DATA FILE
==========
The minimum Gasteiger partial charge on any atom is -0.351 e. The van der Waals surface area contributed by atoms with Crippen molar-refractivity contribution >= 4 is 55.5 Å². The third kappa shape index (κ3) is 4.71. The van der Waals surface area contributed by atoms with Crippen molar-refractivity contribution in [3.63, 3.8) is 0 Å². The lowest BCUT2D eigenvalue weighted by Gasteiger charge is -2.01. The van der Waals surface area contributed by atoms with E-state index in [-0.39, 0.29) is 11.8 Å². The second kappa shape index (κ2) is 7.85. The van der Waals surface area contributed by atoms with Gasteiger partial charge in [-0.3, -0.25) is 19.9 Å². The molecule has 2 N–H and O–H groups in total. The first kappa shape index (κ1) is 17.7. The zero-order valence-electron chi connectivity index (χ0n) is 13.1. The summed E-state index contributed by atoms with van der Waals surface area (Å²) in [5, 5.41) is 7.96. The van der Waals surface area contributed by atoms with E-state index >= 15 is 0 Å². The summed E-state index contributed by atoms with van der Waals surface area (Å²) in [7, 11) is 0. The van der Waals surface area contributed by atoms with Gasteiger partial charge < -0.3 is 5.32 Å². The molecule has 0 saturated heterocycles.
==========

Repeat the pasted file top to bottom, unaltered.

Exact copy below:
The minimum Gasteiger partial charge on any atom is -0.351 e. The van der Waals surface area contributed by atoms with Crippen molar-refractivity contribution >= 4 is 55.5 Å². The third kappa shape index (κ3) is 4.71. The van der Waals surface area contributed by atoms with Crippen molar-refractivity contribution in [3.63, 3.8) is 0 Å². The lowest BCUT2D eigenvalue weighted by Gasteiger charge is -2.01. The van der Waals surface area contributed by atoms with E-state index in [-0.39, 0.29) is 11.8 Å². The second kappa shape index (κ2) is 7.85. The van der Waals surface area contributed by atoms with Gasteiger partial charge in [-0.3, -0.25) is 19.9 Å². The molecule has 2 N–H and O–H groups in total. The first kappa shape index (κ1) is 17.7. The zero-order valence-electron chi connectivity index (χ0n) is 13.1. The summed E-state index contributed by atoms with van der Waals surface area (Å²) in [5, 5.41) is 7.96. The van der Waals surface area contributed by atoms with E-state index >= 15 is 0 Å². The summed E-state index contributed by atoms with van der Waals surface area (Å²) in [7, 11) is 0. The van der Waals surface area contributed by atoms with Gasteiger partial charge < -0.3 is 5.32 Å². The molecule has 0 saturated heterocycles.